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Geoffrey Hill on the "Individual Voice"
I am just now discovering the formidable works of Geoffrey Hill. He's evidently not as well known in the US as he should be, but maybe the neglect is understandable. Although Hill died in 2016 he speaks from another age, maybe another planet. There is nothing "tentative" in his voice. This is not to say that he always certain of what he says, but rather that he speaks from a world where such certainties exist and are accepted as a matter of course. Nowadays we call this sort of perception "naive" but I wonder if this isn't just the sour grapes reaction of a generation whose certainties have evaporated into a now accustomed relativistic fog.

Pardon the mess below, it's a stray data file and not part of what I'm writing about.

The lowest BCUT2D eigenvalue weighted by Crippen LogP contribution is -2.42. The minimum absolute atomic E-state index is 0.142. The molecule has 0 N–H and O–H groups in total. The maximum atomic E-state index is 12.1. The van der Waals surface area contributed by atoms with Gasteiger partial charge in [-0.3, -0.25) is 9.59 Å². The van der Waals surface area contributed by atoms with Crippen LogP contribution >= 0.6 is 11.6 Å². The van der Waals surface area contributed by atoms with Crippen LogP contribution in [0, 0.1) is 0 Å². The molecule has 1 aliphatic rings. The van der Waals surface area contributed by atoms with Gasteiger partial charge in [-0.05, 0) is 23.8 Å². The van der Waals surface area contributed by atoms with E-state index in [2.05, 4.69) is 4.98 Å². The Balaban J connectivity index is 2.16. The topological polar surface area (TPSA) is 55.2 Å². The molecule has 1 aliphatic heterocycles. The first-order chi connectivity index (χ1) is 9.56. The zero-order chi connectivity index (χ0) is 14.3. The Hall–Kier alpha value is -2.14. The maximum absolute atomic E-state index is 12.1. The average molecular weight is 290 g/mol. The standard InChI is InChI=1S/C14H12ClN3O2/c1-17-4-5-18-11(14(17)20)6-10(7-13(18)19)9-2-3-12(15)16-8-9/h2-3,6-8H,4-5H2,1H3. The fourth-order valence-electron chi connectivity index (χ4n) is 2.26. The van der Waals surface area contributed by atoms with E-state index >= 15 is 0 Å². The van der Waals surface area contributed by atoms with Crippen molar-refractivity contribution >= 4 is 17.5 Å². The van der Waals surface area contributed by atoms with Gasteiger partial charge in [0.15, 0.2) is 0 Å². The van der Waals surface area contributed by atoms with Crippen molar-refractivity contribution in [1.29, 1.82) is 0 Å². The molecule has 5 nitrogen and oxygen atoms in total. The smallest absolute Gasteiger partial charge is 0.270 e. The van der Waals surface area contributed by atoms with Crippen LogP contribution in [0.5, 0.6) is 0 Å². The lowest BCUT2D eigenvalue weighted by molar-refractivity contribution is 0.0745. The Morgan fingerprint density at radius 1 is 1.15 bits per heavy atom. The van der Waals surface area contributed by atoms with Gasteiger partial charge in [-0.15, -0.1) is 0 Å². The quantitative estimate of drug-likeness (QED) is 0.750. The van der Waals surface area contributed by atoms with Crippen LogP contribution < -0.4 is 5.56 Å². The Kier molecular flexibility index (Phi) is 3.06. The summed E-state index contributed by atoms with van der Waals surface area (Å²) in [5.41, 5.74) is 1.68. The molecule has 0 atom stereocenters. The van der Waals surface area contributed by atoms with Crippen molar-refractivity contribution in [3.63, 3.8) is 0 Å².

Anyway, here are some uncommon notes on the commonplace notion of an author's "individual voice":

"As critics we have the uncritical habit of referring, ponderously yet airily, to an author's 'individual voice', as if this were a simple and uncontested birthright. And yet, in literature, few things are more difficult to achieve or to describe. One strong indication of the quality of Rosenberg's creative imagination is that it perceives this to be so, within the given nature of things. It is the true nature of the free will to know itself circumscribed, of the abrasive intellect to know itself abraded; of clear-sightedness to recognize its occlusions and self-occlusions, of integrity to have to live with the knowledge of collusion and compromise. In the definitive 'brute' confrontations, the individual voice is that speaking self-realizing speech which can in some way be freed from, or even denied to, the general undifferentiating clamour of things: things material and things of the mind--the alienating power that seventeenth-century moral writers epitomized by the word 'opinion'."

--Geoffrey Hill, Isaac Rosenberg, 1890 - 1918

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